Most Oregon congressional members support restoring some land rights to Grand Ronde Tribe
All of Oregon’s congressional members – except Republican Rep. Cliff Bentz – are behind a proposal to restore some tribal rights over land
A proposal introduced in the U.S. House by Democratic Rep. Andrea Salinas and in the U.S. Senate by Democratic U.S. Sen. Jeff Merkley would restore the right of the Confederated Tribes of Grand Ronde to pursue future land claims and compensation, according to a news release.
Salinas said in a release that the bill attempts to right wrongs dating to 1871, when a surveyor omitted 84 acres on the eastern edge of the reservation. An attempted fix led to a provision that rescinded the Tribe’s rights to future land claims and compensation.
“The Confederated Tribes of the Grand Ronde community were the original stewards of Oregon’s land and natural resources – and, like so many other Indigenous peoples, they have faced tremendous injustices at the hands of the federal government,” Salinas said.
The bill is co-sponsored by Oregon’s other U.S. senator, Democrat Ron Wyden, along with U.S. Democratic Reps. Suzanne Bonamici, Earl Blumenauer and Val Hoyle, and Republican Rep. Lori Chavez-DeRemer. In the House, it has been referred to the Committee on Natural Resources, and in the Senate, it has been referred to the Committee on Indian Affairs.
Merkley said he’s been championing a fix for years and that the legislation would give the Grand Ronde the same rights as Oregon’s eight other federally recognized tribes.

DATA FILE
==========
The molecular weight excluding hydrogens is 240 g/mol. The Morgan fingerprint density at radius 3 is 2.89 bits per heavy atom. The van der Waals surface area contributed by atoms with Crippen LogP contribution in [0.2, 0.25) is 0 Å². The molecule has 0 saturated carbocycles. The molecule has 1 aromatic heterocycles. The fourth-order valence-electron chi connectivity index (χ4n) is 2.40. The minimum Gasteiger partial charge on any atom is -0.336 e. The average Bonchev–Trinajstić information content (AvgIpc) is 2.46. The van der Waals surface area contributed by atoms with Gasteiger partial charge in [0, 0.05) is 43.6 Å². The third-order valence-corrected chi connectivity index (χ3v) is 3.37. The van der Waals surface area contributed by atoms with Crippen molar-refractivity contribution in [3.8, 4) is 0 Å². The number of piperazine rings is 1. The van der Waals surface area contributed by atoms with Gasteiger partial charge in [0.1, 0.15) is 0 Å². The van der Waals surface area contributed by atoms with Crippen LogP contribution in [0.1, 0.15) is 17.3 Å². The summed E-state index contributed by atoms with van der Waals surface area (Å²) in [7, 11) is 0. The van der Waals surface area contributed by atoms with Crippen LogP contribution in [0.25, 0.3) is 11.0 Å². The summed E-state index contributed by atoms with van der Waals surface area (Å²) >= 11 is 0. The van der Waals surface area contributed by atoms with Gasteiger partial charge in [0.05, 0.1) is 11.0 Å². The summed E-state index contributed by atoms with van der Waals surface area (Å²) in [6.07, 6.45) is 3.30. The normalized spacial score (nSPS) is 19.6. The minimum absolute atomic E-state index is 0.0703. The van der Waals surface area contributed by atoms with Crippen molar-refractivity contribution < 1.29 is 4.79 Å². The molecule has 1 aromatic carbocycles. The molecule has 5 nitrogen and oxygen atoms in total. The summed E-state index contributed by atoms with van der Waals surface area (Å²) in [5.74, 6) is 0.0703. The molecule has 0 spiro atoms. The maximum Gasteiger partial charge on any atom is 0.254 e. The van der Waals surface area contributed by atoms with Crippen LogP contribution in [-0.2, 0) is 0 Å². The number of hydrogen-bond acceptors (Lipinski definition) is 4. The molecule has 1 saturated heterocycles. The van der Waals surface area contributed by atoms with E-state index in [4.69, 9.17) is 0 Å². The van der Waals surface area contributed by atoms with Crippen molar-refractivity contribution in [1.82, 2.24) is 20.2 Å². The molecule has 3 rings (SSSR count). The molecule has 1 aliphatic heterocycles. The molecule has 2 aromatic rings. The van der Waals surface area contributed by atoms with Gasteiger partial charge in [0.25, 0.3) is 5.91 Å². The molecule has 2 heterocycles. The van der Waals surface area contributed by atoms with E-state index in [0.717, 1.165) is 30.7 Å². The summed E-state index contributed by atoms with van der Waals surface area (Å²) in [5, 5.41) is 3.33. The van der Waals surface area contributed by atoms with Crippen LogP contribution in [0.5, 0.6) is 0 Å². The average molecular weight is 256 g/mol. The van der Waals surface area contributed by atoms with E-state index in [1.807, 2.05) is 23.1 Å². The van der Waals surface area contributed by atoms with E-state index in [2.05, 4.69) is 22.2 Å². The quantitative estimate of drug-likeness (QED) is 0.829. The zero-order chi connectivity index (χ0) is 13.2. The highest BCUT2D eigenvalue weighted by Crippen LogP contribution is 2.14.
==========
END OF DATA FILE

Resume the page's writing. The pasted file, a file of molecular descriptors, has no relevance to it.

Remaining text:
“I am encouraged by the increased bipartisan support in Congress for this effort and hopeful that it will give us the momentum needed to finally correct this historic injustice for the Grand Ronde,” Merkley said.
It’s unclear why Bentz, who represents the 2nd Congressional District in eastern Oregon, did not endorse the bill. He did not respond to a request for comment by Thursday evening.
The Grand Rond Reservation Act established a reservation for the Confederated Tribes of the Grand Ronde in 1988, codifying hunting, fishing and other rights. An attempted fix for the survey error in 1994 led to a provision in the act calling on the Tribes to relinquish their right to pursue claims to all other land within the state, according to the Congressional Budget Office.
The bill would remove this restriction, allowing the Grand Ronde to pursue future fixes if other errors are found, the release said.
“Currently, no other tribe in the state of Oregon is bound by this type of legal restriction and removing it will restore equity to the Grand Ronde Tribe,” the release said.
The Oregon Capital Chronicle is a professional, nonprofit news organization. We are an affiliate of States Newsroom, a national 501(c)(3) nonprofit supported by grants and a coalition of donors and readers. The Capital Chronicle retains full editorial independence, meaning decisions about news and coverage are made by Oregonians for Oregonians.